Tuesday’s delay will be costly.
The Congressional Budget Office estimates the federal government will lose $10 billion in employer penalties in 2015 because of the delayed enforcement. Likewise, many expect that federal outlays to help low- and moderate-income people purchase coverage will grow with employers no longer required to provide coverage next year.
“At a minimum, the federal revenue from fines is gone. More realistically, the costs of already bloated insurance subsidies will escalate and the red ink will rise,” said Douglas Holtz-Eakin, president of the American Action Forum, a conservative think tank.
Jon Gruber, an MIT economist who helped design the federal health law, said the decision to forego the $10 billion in penalties was both pragmatic and political.
“Basically, it was their judgment that it was causing too many logistical and political headaches and it wasn’t that essential to the law, so they decided to just delay it a year and live with the revenue loss,” Gruber said Wednesday.
Obama officials said as much on Tuesday, when they announced plans to “revamp and simplify” the process of reporting the status of employee coverage and calculating appropriate penalties. “We will convene employers, insurers and experts to propose a smarter system and, in the interim, suspend reporting for 2014,” said White House special adviser Valerie Jarrett.
But Roger Feldman, the Blue Cross professor in health insurance at the University of Minnesota, disagrees.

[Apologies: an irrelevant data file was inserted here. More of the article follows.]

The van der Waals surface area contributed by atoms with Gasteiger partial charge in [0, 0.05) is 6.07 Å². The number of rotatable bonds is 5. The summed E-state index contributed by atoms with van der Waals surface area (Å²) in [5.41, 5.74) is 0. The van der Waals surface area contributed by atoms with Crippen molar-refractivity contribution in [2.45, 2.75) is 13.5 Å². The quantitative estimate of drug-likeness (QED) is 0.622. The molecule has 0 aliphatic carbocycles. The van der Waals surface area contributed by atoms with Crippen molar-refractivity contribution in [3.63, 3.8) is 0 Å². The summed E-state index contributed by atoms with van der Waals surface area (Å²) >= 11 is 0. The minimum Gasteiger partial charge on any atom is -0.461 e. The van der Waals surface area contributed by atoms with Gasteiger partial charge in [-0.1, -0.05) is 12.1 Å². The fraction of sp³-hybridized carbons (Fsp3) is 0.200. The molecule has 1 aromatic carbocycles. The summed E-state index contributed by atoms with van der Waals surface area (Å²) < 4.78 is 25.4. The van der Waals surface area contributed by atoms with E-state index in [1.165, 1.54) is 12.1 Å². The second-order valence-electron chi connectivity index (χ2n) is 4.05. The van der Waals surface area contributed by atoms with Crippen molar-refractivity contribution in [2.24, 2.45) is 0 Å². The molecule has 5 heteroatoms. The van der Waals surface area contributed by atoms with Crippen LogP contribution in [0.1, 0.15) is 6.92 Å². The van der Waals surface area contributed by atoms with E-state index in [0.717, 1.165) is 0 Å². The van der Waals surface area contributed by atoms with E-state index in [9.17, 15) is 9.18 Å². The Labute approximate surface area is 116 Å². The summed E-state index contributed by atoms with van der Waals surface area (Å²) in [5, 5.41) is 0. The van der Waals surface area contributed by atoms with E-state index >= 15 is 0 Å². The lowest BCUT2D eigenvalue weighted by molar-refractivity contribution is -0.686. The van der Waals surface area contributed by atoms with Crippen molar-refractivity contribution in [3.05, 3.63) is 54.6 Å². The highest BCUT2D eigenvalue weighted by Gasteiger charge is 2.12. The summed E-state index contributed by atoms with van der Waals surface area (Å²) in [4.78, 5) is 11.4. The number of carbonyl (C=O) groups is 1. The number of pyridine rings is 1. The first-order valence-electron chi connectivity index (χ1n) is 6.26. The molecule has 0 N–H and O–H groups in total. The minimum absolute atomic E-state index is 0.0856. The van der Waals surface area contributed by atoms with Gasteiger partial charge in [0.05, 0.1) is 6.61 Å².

“The regulations were quite complicated and it certainly was difficult to calculate the number of full-time employees and how employers were going to be penalized, but I don’t see that as the real reason. I see this as just caving in to a demand from industry,” Feldman said of the move. “I think the computer problems are just a way to explain it. The real reason is you got strong pushback.”
The result, Feldman predicted, will be fewer employers offering coverage, more federal funding to help people get coverage through the exchanges, and more people without coverage. “This is counterproductive,” Feldman said.
Gruber of MIT said he doesn’t expect the move to spur a huge bump in federal spending for premium subsidies, which will go to working-class people who buy coverage on the exchanges. Nor does he expect large numbers of employers to drop employee coverage during the one-year amnesty.